Another series win in the books. The Yankees picked up a 4-1 win over the thoroughly nonthreatening Rays on Saturday afternoon to improve to 14-1-2 in their last 17 series. That is: Good.
The first few innings Saturday were a bit uncharacteristic for Luis Severino, who didn’t locate all that well and had to pitch around baserunners in the first and second innings. Something seemed to click around the third or fourth inning though, and Severino cruised the rest of the way. He retired 19 of the final 21 batters and he faced and only four of those 21 batters hit the ball out of the infield.
Like so many of his starts this season, once he got locked in, Severino’s dominance seemed almost effortless. His fastball averaged 98.6 mph and topped out at 100.2 mph, and he of course held that velocity deep into games. His final fastball, pitch No. 101, was clocked at 98.5 mph. Good gravy. Also, Severino did the baseball equivalent of posterizing Gary Sanchez when he stole a foul pop-up right out of his mitt. Look at this:
Delaying The Inevitable
The Rays started reliever Ryne Stanek on Saturday because, according to the “opener” theory, he’d face the top of the lineup before a lesser pitcher came in for multiple innings. Stanek allowed an Aaron Judge double in the first inning and nothing else, so in that sense, the opener worked. Except the Yankees were able to push runs across against Ryan Yarbrough in the second and third innings, so I’m not sure how much the opener really helped.
In the second, Greg Bird walked and Aaron Hicks singled with one out, and Bird was able to score on Gleyber Torres’ double to third baseman Matt Duffy. Duffy dove and was able to slow the ball down, but not stop it. He did prevent it from going into the left field corner though, which would’ve allowed Hicks to score from first. The Yankees got just the one run on that. Then, in the third, Didi Gregorius served a little ground ball single the other way immediately after Judge’s second double of the game. Gleyber gave the Yankees and early 1-0 lead and Didi pushed it to 2-0.
It’s no secret Giancarlo Stanton and especially Sanchez have had disappointing seasons to date. Stanton went into Saturday’s game hitting .242/.318/.472 (112 wRC+) overall, and while we’ve seen flashes of greatness — Giancarlo hit four homers in six games just last week, all against righties — he’s yet to look like the reigning NL MVP. Or even 2011-16 Stanton. Gary went into Saturday’s game hitting a woeful .189/.294/.427 (97 wRC+). He at least had the bases-clearing double Friday night.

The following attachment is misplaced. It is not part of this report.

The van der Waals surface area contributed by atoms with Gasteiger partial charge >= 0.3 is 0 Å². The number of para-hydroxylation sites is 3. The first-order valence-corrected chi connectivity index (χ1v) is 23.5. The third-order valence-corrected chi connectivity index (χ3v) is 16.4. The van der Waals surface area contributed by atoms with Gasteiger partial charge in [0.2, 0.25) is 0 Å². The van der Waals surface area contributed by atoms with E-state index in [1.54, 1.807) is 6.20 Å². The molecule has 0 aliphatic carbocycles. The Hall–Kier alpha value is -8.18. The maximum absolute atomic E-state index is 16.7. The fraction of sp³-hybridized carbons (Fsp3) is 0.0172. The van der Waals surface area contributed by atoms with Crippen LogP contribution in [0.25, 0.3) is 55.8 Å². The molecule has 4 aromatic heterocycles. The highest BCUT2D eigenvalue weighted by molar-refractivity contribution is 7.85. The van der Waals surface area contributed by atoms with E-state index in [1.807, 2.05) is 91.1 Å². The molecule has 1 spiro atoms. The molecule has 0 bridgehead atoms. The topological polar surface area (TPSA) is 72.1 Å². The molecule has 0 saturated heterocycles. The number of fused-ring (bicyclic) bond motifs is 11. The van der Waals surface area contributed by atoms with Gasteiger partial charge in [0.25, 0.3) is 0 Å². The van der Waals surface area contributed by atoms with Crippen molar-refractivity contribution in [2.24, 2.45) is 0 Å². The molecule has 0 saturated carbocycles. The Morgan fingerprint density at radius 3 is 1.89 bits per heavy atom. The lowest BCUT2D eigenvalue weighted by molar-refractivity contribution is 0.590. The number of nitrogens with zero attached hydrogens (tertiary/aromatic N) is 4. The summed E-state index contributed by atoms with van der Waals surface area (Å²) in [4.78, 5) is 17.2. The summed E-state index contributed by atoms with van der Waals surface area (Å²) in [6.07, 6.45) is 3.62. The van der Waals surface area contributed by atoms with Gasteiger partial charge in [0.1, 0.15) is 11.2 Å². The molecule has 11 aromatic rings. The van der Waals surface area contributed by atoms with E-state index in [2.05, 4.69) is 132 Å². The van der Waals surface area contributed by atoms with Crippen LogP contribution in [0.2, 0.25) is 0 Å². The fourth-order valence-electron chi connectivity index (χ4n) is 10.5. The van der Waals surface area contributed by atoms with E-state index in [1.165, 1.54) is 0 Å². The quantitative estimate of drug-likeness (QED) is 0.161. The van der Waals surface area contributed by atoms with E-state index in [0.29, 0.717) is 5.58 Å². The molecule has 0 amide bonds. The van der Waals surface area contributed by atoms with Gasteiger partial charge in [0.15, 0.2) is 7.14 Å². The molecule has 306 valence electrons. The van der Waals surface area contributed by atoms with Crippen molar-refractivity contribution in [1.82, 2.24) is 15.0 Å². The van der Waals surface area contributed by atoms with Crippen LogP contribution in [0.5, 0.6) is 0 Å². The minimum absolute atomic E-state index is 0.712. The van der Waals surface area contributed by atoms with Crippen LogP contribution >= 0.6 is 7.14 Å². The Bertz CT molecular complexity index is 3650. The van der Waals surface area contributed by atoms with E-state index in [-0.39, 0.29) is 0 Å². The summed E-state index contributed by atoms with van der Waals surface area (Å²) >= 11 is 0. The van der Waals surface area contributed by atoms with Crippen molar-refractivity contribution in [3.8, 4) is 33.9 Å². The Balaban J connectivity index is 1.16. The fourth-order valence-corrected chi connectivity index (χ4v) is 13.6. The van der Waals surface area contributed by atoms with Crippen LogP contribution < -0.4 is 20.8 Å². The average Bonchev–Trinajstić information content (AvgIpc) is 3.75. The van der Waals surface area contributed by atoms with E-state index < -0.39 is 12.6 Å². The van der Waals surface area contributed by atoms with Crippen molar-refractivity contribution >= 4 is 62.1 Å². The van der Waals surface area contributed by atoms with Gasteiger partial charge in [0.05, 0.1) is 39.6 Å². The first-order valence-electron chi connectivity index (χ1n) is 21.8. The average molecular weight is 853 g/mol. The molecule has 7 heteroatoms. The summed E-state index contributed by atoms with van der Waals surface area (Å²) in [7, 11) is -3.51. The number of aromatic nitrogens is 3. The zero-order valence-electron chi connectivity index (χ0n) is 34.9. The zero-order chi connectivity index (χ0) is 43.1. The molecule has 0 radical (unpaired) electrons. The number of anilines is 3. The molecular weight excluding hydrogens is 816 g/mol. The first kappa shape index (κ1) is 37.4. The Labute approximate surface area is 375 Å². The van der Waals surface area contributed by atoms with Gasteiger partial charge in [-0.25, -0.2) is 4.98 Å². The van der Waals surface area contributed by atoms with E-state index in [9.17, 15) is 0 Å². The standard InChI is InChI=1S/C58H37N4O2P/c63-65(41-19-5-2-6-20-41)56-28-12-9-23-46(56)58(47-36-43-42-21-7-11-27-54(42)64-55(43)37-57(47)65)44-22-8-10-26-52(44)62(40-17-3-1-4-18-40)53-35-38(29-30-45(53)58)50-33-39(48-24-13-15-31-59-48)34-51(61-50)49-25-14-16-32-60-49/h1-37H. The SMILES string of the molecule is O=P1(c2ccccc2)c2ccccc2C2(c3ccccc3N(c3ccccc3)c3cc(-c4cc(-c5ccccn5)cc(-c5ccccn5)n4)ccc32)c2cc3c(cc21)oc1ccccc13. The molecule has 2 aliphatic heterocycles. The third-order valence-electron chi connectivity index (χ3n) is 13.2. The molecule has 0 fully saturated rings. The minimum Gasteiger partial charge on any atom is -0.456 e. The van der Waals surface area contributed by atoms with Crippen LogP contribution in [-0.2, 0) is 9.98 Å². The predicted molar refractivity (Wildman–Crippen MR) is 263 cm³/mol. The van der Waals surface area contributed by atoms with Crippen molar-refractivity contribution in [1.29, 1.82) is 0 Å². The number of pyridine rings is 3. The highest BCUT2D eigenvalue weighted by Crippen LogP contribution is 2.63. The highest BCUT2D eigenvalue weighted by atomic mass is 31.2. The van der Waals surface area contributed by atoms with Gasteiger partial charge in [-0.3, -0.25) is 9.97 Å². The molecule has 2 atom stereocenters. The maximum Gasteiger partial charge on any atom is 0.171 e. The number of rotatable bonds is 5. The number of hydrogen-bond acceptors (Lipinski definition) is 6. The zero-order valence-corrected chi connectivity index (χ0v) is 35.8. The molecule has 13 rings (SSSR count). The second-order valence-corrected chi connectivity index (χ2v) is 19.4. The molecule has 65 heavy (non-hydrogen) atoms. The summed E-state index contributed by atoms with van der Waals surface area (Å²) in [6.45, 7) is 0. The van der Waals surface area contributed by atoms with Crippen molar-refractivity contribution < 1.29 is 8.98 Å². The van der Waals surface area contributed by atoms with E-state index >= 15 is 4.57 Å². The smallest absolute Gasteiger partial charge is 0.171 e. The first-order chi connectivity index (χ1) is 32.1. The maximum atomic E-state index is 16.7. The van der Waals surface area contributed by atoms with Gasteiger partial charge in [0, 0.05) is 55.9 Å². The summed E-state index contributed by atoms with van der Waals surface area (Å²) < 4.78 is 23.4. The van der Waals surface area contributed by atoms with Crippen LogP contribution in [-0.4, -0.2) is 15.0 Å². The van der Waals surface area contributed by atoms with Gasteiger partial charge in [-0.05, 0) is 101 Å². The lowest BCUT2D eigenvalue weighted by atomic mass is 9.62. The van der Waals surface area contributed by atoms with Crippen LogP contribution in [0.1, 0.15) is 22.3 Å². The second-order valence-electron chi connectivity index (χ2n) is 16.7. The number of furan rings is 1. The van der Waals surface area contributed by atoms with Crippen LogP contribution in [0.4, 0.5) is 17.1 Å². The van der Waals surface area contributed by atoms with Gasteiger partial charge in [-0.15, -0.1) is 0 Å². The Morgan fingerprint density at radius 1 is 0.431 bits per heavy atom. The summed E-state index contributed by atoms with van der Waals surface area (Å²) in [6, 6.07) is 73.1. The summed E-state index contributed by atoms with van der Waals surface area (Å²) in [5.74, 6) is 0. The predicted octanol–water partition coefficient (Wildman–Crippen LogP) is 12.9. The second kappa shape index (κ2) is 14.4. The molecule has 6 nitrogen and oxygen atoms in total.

In the fifth inning Saturday, Stanton and Sanchez were nice enough to remind everyone that yes, the premium hitting ability is still in there, and no, you shouldn’t give up on them. The duo swatted very loud back-to-back solo home runs against Yarbrough. Giancarlo sent a missile out to left field while Sanchez visited Monument Park. To the action news footage:
Stanton’s home runs are just different than everyone else’s. We’ve seen Judge hit some incredible homers the last year and a half. I’m not sure I ever remember seeing the ball jump off a player’s bat the way it jumps off Giancarlo’s. Good to see him and Gary do some damage. They needed those dingers. And wasn’t the point of this “opener” business to limit Yarbrough’s exposure to the middle of the lineup? Yet he faced the middle of the order with his pitch count approaching 90 anyway? Whatever.
It took Chasen Shreve four pitches to lose the shutout. He served up a solo homer to Duffy in the ninth. His 12th pitch was a rocket to center field that went in-and-out of Hicks’ glove on the run for a triple. Not an easy play, but it was in Hicksie’s glove. Anyway, two batters, two rockets for Shreve, and that was that. Aroldis Chapman retired the next three batters and was able to strand the runner at third for his 20th save. Would’ve been nice to get him another day off. Alas.
Judge had two doubles, Stanton and Sanchez had their homers, Gregorius singled in a run, Torres doubled in a run, and Bird and Hicks had singles. In the eighth inning Bird was thrown out at third when he tried to advance on the throw to first base on a routine grounder to third. Duffy made the throw across the diamond and the return throw from C.J. Cron beat Bird. Someone should sit Greg down and tell him he’s not fast.
Bird did draw two walks in this game — Hicks had the team’s only other walk — which is notable because he hasn’t been walking much since returning from the disabled list. He had two walks in his first 15 games and 63 plate appearances of the season. Then he drew two walks in his first two plate appearances Saturday. A welcome sight. Walks are part of what makes Greg Bird Greg Bird.
And finally, the seldom used A.J. Cole threw a simulated game on the field following Saturday’s game. He hasn’t pitched since May 28th — May 28th! — and he needed to face some batters to stay sharp. Cole faced three batters and threw maybe 15-20 pitches, so he’ll be available Sunday, if needed.
Box Score, WPA Graph & Standings
For the box score and updated standings, go to ESPN. MLB has the video highlights and we have a Bullpen Workload page that can help you keep track of who is and who isn’t available on a given day. Here’s the win probability graph:
The Yankees and Rays wrap up this four-game series Sunday afternoon. CC Sabathia is the scheduled starter for the Yankees. The Rays will start right-hander Wilmer Font on Sunday. He’s pitching for his third team already this season and has allowed eleven homers in 28.2 innings. Revolutionary!
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